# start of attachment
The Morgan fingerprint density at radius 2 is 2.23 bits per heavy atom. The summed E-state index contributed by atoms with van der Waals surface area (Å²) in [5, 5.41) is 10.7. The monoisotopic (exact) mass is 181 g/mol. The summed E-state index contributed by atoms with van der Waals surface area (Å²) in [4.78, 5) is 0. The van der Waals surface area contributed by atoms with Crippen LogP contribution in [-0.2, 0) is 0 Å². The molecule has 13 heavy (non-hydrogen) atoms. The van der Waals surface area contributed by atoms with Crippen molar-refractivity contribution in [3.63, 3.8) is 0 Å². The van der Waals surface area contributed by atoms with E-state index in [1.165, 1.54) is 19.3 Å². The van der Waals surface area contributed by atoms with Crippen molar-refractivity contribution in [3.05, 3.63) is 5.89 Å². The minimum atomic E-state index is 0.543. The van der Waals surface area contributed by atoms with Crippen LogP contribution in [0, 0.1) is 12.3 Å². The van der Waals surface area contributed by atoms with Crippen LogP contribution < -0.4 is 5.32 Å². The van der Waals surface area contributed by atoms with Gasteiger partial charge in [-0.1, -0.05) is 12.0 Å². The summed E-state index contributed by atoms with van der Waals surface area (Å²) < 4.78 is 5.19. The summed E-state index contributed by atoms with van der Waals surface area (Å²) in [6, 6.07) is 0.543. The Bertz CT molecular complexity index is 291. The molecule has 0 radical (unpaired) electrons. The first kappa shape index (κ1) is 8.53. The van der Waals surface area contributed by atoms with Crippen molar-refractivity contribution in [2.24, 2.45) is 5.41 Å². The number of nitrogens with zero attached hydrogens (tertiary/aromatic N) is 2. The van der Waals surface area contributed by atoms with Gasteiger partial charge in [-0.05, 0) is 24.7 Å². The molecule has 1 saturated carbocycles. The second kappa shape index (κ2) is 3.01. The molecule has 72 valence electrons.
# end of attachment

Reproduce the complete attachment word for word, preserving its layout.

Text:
The Morgan fingerprint density at radius 2 is 2.23 bits per heavy atom. The summed E-state index contributed by atoms with van der Waals surface area (Å²) in [5, 5.41) is 10.7. The monoisotopic (exact) mass is 181 g/mol. The summed E-state index contributed by atoms with van der Waals surface area (Å²) in [4.78, 5) is 0. The van der Waals surface area contributed by atoms with Crippen LogP contribution in [-0.2, 0) is 0 Å². The molecule has 13 heavy (non-hydrogen) atoms. The van der Waals surface area contributed by atoms with Crippen molar-refractivity contribution in [3.63, 3.8) is 0 Å². The van der Waals surface area contributed by atoms with E-state index in [1.165, 1.54) is 19.3 Å². The van der Waals surface area contributed by atoms with Crippen molar-refractivity contribution in [3.05, 3.63) is 5.89 Å². The minimum atomic E-state index is 0.543. The van der Waals surface area contributed by atoms with Crippen LogP contribution in [0, 0.1) is 12.3 Å². The van der Waals surface area contributed by atoms with Crippen LogP contribution < -0.4 is 5.32 Å². The van der Waals surface area contributed by atoms with Gasteiger partial charge in [-0.1, -0.05) is 12.0 Å². The summed E-state index contributed by atoms with van der Waals surface area (Å²) < 4.78 is 5.19. The summed E-state index contributed by atoms with van der Waals surface area (Å²) in [6, 6.07) is 0.543. The Bertz CT molecular complexity index is 291. The molecule has 0 radical (unpaired) electrons. The first kappa shape index (κ1) is 8.53. The van der Waals surface area contributed by atoms with Crippen molar-refractivity contribution in [2.24, 2.45) is 5.41 Å². The number of nitrogens with zero attached hydrogens (tertiary/aromatic N) is 2. The van der Waals surface area contributed by atoms with Gasteiger partial charge in [-0.05, 0) is 24.7 Å². The molecule has 1 saturated carbocycles. The second kappa shape index (κ2) is 3.01. The molecule has 72 valence electrons.